In the concluding moments of A Separation, Hodjat (Shahab Hosseini) and Razieh (Sareh Bayat), the religious lower-class couple that have lost their unborn child as a consequence of a quarrel with the film’s titular characters, are in the midst of a last minute dispute. “I have doubts,” says Razieh in regards to how exactly she lost her child, but this is no time for indecision. Nader and Simin, as well as Hodjat’s creditors, are waiting in the other room, and a check is to be written that would mend all parties’ troubles. When the already-frustrated Hodjat closes the door and speaks to his wife with unwavering vexation, there is no doubt in the audience’s mind that he is about to strike her. Instead, he strikes himself, slapping his own face and head relentlessly with utter despair. It is a human scene, and in essence, what A Separation truly represents is humanity. These aren’t the stereotypical characters we have come to expect from our experiences with cinema; the God-fearing lower-class don’t necessarily abuse their families, and the well-off don’t abandon theirs either.
In stark contrast to Hodjat and Razieh are Nader (Peyman Moaadi) and Simin (Leila Hatami). Simin has asked for a divorce because she wants to leave the country, but Nader refuses to leave – he has a father with Alzheimer’s who needs constant care. The couple’s chief dispute, however, concerns Termeh, their 11-year old daughter.
They can either leave the country together or Termeh has to stay with her father as per Iran’s child custody laws.
Nader’s intention to stay is just as vindicated as Simin’s longing to leave; he must take care of his father, and it is just not right to abandon him at such a crucial time. “He has Alzheimer’s! Does your father know you are his son anymore?” she bellows at her husband. “What difference does it make? I still know him as my Father!” Nader retaliates.
In a recent interview, Asghar Farhadi was asked why he hadn’t left Iran when he had an opportunity to do so, and he cautiously replied: “If your child has a very high fever, what would you do? Would you abandon your child, or would you stay there?” Nader’s unnamed father, who is only referred to as “dad” or “granddad” throughout the film, can certainly be an emblem of the director’s home country. He is plagued with an irreversible ailment, forgetfully fluctuating between past and present (“Ali got married,” he says blankly in one scene. “Who’s Ali?” Nader inquires before submissively playing along, “Yes, Ali got married.”). He has forgotten who he is, and it is his son’s obligation to preserve what is left of him. Nader operates similarly in regards to the Persian language, schooling his daughter to use Farsi words as opposed to the Arabic ones she is taught in school. He consistently holds on, determined to retain everything that is receding from him. Some of these events are simply out of his control, while others are a direct result of his inflexible struggle to maintain.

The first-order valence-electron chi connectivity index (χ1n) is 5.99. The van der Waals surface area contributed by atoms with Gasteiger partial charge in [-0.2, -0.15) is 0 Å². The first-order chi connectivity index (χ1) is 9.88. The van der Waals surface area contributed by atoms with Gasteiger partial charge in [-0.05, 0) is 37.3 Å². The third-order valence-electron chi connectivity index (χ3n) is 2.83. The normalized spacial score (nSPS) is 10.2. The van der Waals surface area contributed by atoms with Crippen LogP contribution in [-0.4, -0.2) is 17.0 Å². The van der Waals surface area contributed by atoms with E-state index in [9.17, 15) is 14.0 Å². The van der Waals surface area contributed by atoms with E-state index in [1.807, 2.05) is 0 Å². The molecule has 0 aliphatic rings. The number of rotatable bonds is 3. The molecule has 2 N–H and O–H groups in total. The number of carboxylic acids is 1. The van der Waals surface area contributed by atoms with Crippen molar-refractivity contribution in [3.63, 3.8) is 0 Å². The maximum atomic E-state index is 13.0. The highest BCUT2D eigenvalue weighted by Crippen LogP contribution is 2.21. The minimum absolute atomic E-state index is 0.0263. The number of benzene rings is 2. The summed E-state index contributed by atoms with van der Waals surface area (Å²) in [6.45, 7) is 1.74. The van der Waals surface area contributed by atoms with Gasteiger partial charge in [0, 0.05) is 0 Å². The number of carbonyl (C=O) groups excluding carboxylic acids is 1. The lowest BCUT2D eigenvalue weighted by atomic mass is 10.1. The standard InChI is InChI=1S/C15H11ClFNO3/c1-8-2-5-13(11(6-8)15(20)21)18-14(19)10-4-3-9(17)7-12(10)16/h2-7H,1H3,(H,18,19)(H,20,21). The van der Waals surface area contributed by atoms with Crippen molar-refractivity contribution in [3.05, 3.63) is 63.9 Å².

Over the years, countless Iranian films have been submitted to foreign festivals with an aim to “sell” Iran to the outside world. Most of these films tend to dramatize life in Iran in terms of depravity and poignancy (2011’s saccharine Circumstance and 2009’s meandering My Tehran For Sale are prime examples). These films, in essence, are political products. They are not Iranian movies, but movies about Iran, merely aiming to implant sentiments of helplessness and indignation – that although constant in the everyday life of the country, do not truthfully represent what Iran is to Iranians. To us, Iran is simply our home country. We choose to carry on in it, adapting to the rigidity and lingering paranoia in order to subsist. We have no other choice. Politics undeniably underlies even the simplest of lifestyles in Iran, but it does not hinder individuals from actually living. Life goes on even in the direst of conditions.
What Asghar Fahadi has achieved with A Separation is exactly the antithesis of this deeply flawed form of representation. His film does not preach or plead to an audience. Farhadi’s Iran (like our Iran) isn’t overtly political; it is human – seething with assorted “truths” and distinct customs and belief systems. The film guides its audience through this conception with a masterfully crafted narrative where neither character is right or wrong. They are each carrying on in their own ways, and their clash is essentially a consequence of the incompatibility of their values and lifestyles.
Several years ago, I took the chance I was given and left Iran. Not unlike Simin, I too saw no other course of action at the time. I would either stay and develop my country’s ailment, or find a home somewhere else. Not a day passes where I don’t crave a certain piece of my homeland, most especially its people, who tackle each obstruction, and like the characters in A Separation, carry on with their unbroken vigour and soul. After all, it is that same home-grown vigor that gave us A Separation, an absolute gem that ascends socio-political delineation, and instead emphasizes pure, imperfect humanity.